MACC Community Pantry seeing the changing face of need

By Corey AmEnde - Staff Writer
Manchester - posted Fri., Nov. 8, 2013
Dale Doll is the food pantry coordinator for the MACC Community Pantry. Photos by Corey AmEnde.
Dale Doll is the food pantry coordinator for the MACC Community Pantry. Photos by Corey AmEnde.

As the executive director and chief operations officer for the Manchester Area Conference of Churches (MACC), Beth Stafford sees plenty of donations in forms of checks come across her desk, and she’s equally grateful for each one. But some stand out more than others.

Such is the case with Darren Vincenzo’s checks that always seem to contain some form of the number 26. “It was so funny because I kept getting these checks for $26.20,” said Stafford. “I kept saying this has got to mean something, but I wasn’t thinking running,” added Stafford.  “I thought this has got to be a favorite number.” But it is about running. 

The checks in the amount of $26.20 represent one dollar for each mile that Vincenzo runs when he participates in the Hartford Marathon.  He just ran his ninth Hartford Marathon this year and urged family and friends to donate a dollar for each mile he ran. The money that Vincenzo raises goes to assist the many services that MACC charities provide the community, including the community pantry located on Main Street.

According to MACC’s annual report for 2012, its pantry served 1,330 households representing 15,215 individuals.  There was a 14.7-percent increase in the number of households served since 2011.

For the first quarter of the MACC’s current operating year, which runs from July through June, the pantry has served more than 700 different families, according to pantry coordinator Dale Doll.  That breaks out to around 1,300 individuals for August and September and over 1,400 for October. And with the increased demand for assistance, the pantry is seeing newer families come through their doors.

“The ones that are most frustrated are those middle-class people who’ve always given and now they’re out of work,” said Stafford.  “They’re afraid someone is going to see them if they come.  It’s a whole different face of need, and you feel bad because they’re scared to death that somebody they know is going to see them here.”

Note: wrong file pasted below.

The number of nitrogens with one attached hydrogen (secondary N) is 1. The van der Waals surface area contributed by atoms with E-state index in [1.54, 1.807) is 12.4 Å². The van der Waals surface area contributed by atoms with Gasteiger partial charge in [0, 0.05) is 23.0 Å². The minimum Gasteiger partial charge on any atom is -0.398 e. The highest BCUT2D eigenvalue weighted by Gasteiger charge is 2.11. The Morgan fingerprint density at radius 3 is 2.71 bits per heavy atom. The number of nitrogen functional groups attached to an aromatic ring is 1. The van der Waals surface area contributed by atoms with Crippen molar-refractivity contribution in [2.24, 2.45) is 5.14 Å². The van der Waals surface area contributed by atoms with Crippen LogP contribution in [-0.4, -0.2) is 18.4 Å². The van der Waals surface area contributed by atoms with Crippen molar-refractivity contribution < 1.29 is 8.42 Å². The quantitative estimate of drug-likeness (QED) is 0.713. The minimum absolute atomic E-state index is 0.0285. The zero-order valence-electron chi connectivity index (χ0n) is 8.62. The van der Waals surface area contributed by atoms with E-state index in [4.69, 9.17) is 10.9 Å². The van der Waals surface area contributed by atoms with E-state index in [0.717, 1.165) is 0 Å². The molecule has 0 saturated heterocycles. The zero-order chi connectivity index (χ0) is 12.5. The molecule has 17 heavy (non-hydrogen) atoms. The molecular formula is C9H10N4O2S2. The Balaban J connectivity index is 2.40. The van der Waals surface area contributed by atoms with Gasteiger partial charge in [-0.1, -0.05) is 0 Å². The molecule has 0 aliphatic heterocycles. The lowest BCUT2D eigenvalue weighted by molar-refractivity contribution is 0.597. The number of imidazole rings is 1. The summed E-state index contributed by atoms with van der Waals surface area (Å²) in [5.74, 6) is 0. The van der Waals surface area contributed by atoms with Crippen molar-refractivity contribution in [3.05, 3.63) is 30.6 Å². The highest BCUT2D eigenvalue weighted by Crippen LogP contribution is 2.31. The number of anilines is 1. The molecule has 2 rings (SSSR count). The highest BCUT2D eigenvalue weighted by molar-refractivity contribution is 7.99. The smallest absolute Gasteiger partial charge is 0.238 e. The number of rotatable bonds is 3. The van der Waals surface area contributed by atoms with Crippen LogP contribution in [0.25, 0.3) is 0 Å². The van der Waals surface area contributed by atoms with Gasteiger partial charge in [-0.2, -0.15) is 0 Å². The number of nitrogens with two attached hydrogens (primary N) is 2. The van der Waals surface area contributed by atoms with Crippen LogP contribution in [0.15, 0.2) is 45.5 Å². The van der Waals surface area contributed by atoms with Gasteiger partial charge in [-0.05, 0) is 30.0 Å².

Doll said she tries to comfort the newer families who previously were the ones donating, but now are the ones accepting assistance.
“It’s a little disheartening, but you try to make them feel like you know this is just a rough time and it’s a rough economy and things will get better,” said Doll.

“It shouldn’t be embarrassing when you’re doing everything right to come and let your neighbors help you with some food, or it shouldn’t be a pride issue, but it still is for a lot of us,” said Stafford. 

The MACC Community Pantry serves residents in Bolton and Manchester who are struggling.  Before they can be accepted into the program, residents are screened for eligibility and Doll goes through a budget exercise with them to analyze their spending.  She said after looking at most people's budgets, there is typically very little money left at the end of the month.

Doll then determines how often people can utilize the pantry which is set up like a small grocery store by design to give families – especially small children – the same feel of shopping in an actual grocery store.

“I try not to do every month,” said Doll. “Even folks that look like they have no money at all, I try not to make them completely dependent on us.”

Each family is given a grocery list based on the size of their family that establishes the quantities of each item that they can shop for.  The pantry contains a wide variety of dry food, canned goods, produce, bread, milk, eggs, toiletries, and even pet food.  Doll said she gives families at least one night of frozen meat.

“I think we give enough that you can feed a family a fairly healthy diet on what we give them for a week,” said Doll. 

The pantry also offers assistance with people who are eligible for the Supplemental Nutrition Assistance Program or SNAP. “We can offer to help them with the paperwork and we can actually put it through for them,” said Doll. 

“That’s another big thing, especially with people who have never been poor before, to convince them that you need to apply for this; and especially with SNAP, this is money that’s gone into the federal budget from our taxes and it brings it back into the local community. What’s wrong with that?” said Doll.

For more information on the MACC charities, visit the website or call 860-647-0440.

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